We regularly see data science and ethnography conceptualized as polar ends of a research spectrum—one as a crunching of colossal data sets, the other as a slow simmer of experiential immersion

We regularly see data science and ethnography conceptualized as polar ends of a research spectrum—one as a crunching of colossal data sets, the other as a slow simmer of experiential immersion. Unfortunately, we also see occasional professional stereotyping. A naïve view of “crunching” can make it seem as if all numerical work was brute computational force, as if data scientists never took the time to understand the social context from which data comes. A naïve view of ethnography can make it seem as if ethnography were casual description, “anecdotal” rather than systematic research and analysis grounded in evidence. Neither discipline benefits from these misunderstandings, and in fact there is more common ground than is obvious at first glance. — https://www.epicpeople.org/data-science-and-ethnography/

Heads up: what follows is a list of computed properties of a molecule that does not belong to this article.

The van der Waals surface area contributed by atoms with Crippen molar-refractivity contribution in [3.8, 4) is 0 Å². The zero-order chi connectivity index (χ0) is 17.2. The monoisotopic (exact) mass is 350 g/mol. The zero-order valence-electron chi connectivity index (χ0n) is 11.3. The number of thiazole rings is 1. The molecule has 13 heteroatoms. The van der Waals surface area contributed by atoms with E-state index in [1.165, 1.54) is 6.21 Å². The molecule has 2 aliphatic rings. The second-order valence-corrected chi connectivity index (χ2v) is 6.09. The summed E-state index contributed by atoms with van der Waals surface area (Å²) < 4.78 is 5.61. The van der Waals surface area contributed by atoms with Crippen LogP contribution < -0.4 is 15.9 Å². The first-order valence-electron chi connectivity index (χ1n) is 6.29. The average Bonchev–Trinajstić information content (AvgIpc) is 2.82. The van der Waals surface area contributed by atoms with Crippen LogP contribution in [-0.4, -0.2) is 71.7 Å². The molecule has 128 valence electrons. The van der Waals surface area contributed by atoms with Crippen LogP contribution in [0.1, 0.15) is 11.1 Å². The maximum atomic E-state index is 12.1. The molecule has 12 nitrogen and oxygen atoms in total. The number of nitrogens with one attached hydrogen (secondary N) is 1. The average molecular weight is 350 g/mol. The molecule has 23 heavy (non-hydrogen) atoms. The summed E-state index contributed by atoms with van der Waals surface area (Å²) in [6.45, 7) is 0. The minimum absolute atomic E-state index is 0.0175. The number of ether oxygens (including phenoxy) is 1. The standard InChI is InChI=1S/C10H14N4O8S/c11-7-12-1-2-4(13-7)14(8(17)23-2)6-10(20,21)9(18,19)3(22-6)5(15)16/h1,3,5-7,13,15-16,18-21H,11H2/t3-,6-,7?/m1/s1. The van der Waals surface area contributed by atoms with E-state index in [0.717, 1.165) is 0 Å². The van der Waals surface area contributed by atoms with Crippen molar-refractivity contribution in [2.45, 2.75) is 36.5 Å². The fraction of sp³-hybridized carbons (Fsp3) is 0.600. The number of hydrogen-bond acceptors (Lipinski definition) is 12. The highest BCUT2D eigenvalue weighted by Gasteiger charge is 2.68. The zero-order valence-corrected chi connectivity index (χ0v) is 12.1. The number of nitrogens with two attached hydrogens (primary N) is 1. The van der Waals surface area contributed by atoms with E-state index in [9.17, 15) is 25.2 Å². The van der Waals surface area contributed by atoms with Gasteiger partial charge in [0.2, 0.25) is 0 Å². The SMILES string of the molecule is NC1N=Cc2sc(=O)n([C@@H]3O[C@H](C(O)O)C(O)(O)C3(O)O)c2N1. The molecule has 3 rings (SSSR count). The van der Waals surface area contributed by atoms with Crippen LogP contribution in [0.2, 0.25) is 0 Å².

Next → → The work of data science is increasingly ubiquitous—computational systems are there “in the wild” when ethnographers go into the field, and have consequences for the human experience that is so central to ethnographic understanding https://www.epicpeople.org/data-science-and-ethnography/ ← Previous → “So,” wondered science journalist Caroline Williams, “if brain training isn’t the way to apply it, what should we be doing?” Williams is the author of My Plastic Brain: One Woman’s Yearlong Journey to Discover if Science Can Improve Her Mind https://www.theverge.com/2018/8/22/17770652/caroline-williams-my-plastic-brain-neuroscience-self-improvement-interview
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